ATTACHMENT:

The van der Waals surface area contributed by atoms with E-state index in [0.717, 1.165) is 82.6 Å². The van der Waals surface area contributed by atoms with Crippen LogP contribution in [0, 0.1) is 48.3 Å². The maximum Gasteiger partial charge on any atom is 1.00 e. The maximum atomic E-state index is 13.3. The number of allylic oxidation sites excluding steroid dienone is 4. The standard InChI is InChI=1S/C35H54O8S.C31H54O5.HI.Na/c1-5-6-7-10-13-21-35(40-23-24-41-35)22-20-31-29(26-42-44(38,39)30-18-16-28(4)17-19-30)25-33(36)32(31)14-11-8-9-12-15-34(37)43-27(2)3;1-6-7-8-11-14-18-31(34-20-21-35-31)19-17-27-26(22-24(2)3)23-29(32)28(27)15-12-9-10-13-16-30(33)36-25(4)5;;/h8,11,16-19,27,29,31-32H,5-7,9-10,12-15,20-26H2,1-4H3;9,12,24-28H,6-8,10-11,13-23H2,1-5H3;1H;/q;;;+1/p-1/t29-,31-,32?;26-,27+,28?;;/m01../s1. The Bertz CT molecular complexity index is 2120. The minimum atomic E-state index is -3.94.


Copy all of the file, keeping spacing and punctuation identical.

The van der Waals surface area contributed by atoms with E-state index in [0.717, 1.165) is 82.6 Å². The van der Waals surface area contributed by atoms with Crippen LogP contribution in [0, 0.1) is 48.3 Å². The maximum Gasteiger partial charge on any atom is 1.00 e. The maximum atomic E-state index is 13.3. The number of allylic oxidation sites excluding steroid dienone is 4. The standard InChI is InChI=1S/C35H54O8S.C31H54O5.HI.Na/c1-5-6-7-10-13-21-35(40-23-24-41-35)22-20-31-29(26-42-44(38,39)30-18-16-28(4)17-19-30)25-33(36)32(31)14-11-8-9-12-15-34(37)43-27(2)3;1-6-7-8-11-14-18-31(34-20-21-35-31)19-17-27-26(22-24(2)3)23-29(32)28(27)15-12-9-10-13-16-30(33)36-25(4)5;;/h8,11,16-19,27,29,31-32H,5-7,9-10,12-15,20-26H2,1-4H3;9,12,24-28H,6-8,10-11,13-23H2,1-5H3;1H;/q;;;+1/p-1/t29-,31-,32?;26-,27+,28?;;/m01../s1. The Bertz CT molecular complexity index is 2120. The minimum atomic E-state index is -3.94.